What does wellness mean to you?
From: Vanessa Labi
What is wellness for you? Sitting on a meditation cushion for 10 minutes? Getting your steps? Talk therapy? Well-being is many things: a perpetual quest, a form of prevention and a whole economy. Although the pandemic has seen a pause in the global wellness economy – consumers have cut discretionary spending during shutdowns, slowing the upward trajectory of the industry – the lag has been followed by a surge as people sought wellness as a prevention against disease.
“I don’t think we’ve ever had a greater focus on wellness since before this pandemic, because the pandemic has really highlighted the need to be resilient,” says Dr. Scott Fishman, executive director of the new UC Davis office. Well-being education.
For my November health article, I sought to examine our developing culture of empowerment as people face continued isolation and a fragmented health care system. I was also curious about how the Capital Region reflected the national rise of wellness-focused businesses and who these businesses were accessible to.
Here is the rest of the Capital Region recap:
The leaders of small radio stations with an indie spirit and a community vocation prove that their business model is possible; Lodi-based olive oil company Calivirgin has revamped its operations to include a new wine line and consumer facility; Northern California agave growers are demonstrating that the crop can thrive on acres traditionally known for their fruit, nuts and wine grapes; and a Solano County roofing contractor is planting agave crops on his land with the intention of selling his mature plants to regional distilleries.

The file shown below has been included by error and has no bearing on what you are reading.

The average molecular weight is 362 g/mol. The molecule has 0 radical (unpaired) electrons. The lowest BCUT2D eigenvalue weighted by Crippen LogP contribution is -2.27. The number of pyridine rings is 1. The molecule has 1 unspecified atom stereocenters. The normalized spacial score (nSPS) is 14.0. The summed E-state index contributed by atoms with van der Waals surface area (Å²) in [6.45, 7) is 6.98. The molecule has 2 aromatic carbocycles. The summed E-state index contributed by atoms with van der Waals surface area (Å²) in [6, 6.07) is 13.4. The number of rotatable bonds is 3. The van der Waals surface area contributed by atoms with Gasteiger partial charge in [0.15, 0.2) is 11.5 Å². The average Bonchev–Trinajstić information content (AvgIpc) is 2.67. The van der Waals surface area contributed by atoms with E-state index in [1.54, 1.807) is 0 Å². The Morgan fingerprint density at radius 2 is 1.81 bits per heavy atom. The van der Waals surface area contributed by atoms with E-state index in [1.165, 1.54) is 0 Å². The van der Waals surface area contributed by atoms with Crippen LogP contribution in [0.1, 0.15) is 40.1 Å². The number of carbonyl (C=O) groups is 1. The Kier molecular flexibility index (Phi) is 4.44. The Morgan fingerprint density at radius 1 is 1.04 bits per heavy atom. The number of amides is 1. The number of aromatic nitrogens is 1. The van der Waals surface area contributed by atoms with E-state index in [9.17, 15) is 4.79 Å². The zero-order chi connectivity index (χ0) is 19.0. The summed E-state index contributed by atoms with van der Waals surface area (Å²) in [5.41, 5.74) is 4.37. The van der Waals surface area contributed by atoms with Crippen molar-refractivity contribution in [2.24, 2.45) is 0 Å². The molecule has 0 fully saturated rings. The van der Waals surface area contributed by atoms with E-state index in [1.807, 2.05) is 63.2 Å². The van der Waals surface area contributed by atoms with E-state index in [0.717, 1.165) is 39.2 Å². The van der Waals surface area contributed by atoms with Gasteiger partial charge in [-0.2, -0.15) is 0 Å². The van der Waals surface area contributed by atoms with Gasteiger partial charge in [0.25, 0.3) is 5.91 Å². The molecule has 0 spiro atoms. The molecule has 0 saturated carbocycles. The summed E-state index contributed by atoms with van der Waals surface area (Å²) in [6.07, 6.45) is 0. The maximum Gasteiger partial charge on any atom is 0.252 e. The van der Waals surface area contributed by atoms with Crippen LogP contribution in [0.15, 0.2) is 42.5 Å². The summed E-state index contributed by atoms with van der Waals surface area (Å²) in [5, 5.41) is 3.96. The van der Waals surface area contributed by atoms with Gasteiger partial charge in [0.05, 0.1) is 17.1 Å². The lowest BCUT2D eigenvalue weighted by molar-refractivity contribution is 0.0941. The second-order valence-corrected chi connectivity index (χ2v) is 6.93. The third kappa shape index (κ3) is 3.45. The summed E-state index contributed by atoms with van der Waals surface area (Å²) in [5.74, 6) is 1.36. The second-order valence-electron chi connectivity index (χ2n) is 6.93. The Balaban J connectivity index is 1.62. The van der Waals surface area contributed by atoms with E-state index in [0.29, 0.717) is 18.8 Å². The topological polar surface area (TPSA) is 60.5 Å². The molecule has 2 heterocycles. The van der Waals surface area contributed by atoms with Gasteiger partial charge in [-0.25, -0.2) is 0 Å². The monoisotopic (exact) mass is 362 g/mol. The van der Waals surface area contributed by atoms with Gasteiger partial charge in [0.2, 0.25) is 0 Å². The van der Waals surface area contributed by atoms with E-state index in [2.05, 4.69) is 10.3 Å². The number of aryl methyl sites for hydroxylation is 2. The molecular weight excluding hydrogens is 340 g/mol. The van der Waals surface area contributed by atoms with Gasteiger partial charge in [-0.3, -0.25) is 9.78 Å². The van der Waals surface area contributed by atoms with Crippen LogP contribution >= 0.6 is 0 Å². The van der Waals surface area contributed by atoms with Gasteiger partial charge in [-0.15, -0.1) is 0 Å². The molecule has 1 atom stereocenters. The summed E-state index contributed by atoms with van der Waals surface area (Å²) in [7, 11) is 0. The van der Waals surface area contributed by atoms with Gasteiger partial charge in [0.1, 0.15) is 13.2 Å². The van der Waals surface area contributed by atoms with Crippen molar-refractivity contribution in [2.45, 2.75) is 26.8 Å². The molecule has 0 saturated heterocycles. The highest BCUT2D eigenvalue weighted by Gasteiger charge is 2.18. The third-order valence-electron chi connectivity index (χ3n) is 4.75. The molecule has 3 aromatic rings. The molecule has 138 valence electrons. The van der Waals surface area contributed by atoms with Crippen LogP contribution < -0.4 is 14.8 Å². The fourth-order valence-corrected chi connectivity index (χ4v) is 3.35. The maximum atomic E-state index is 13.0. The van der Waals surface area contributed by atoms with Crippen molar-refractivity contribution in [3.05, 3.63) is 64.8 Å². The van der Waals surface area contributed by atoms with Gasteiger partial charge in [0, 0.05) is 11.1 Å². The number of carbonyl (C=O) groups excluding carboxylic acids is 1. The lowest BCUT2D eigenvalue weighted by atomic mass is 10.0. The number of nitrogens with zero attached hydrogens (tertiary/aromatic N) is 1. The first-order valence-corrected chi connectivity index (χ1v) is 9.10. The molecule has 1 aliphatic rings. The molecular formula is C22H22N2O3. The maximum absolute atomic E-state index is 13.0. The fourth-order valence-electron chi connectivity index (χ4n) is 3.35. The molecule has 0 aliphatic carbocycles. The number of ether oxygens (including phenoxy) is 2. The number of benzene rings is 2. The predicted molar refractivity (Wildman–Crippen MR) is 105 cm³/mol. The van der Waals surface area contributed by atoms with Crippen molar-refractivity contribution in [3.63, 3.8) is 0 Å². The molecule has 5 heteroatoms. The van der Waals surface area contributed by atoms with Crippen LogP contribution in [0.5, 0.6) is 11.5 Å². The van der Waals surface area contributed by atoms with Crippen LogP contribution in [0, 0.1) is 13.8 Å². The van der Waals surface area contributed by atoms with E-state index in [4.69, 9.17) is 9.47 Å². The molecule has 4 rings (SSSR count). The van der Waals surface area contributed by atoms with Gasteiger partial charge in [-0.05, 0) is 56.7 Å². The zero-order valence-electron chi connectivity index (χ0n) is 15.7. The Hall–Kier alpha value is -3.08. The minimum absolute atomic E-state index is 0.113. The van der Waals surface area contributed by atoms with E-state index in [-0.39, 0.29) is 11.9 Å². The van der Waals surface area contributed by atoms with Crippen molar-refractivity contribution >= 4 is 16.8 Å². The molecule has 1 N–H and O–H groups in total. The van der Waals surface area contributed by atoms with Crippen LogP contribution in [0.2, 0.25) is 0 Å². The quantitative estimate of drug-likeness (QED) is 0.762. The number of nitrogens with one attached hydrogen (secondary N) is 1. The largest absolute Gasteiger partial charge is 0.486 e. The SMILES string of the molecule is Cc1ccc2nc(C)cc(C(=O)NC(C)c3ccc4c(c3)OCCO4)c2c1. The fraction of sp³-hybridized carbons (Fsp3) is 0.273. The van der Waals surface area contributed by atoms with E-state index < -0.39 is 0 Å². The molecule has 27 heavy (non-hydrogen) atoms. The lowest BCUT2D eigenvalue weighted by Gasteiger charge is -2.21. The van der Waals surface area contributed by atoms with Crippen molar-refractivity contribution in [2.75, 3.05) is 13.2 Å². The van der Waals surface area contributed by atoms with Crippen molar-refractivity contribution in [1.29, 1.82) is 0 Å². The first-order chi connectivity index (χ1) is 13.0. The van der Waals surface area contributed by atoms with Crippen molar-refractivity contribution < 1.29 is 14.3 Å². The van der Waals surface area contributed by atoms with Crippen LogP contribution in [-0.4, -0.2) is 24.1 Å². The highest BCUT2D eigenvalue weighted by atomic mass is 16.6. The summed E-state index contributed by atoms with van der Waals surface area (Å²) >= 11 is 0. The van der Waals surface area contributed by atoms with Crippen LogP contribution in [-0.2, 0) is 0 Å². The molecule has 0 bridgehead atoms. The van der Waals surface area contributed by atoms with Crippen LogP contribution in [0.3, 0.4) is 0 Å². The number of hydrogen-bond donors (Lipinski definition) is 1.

Recommendations from our editors:
In this section, we editors share what we read, listen to, watch or even eat. Here’s what we’re consuming this week:
Judy: I spent a lovely afternoon in the Capay Valley visiting the Yocha Dehe Wintun Nation’s Seka Hills Oil Mill and Tasting Room. You can taste six delicious different olive oils, including freshly pressed Olio Nuovo, as well as balsamic vinegar with figs, berries and pomegranate. You can spend the day having lunch and sipping wine in the tasting room, which features an extensive gift shop with items perfect for gift giving.
Jennifer: A few years ago in Reykjavik, I searched Facebook for free events and found a concert by Greenlandic folk musician Simon Lynge. When I arrived at the scene, I saw no signs of life, so I posted a comment on the event page. “We’re here,” Simon texted me a few minutes later. “Mounted!” The intimate concert, on the second floor of a café, was so much fun that I have listened to his music from time to time ever since. Now he’s come out west for a series of shows in California, including one in Paradise today and Carmel Valley tomorrow!
vanessa: I attend the Verge Center for the Art’s monthly Artists’ Lounge, where a group of local artists (or people close to art like me) sit down and discuss a few assigned readings. One of the articles this month talked about how Burning Man, the annual arts festival in Nevada’s Black Rock Desert, was much worse this year. I don’t think I will ever go to the festival, but I was intrigued by the writer’s thoughts on how the effect of the pandemic on our cultural systems, attitudes and mutual trust has been felt even at such an idealistic and community-oriented event. like Burning Man.
Nominations are open for Comstock’s Women in Leadership issue, so submit your picks by December 1! Don’t forget to subscribe to the magazine to stay up to date on business trends in the region, and follow us on Instagram, Facebook, Twitter and LinkedIn for daily stories and extras.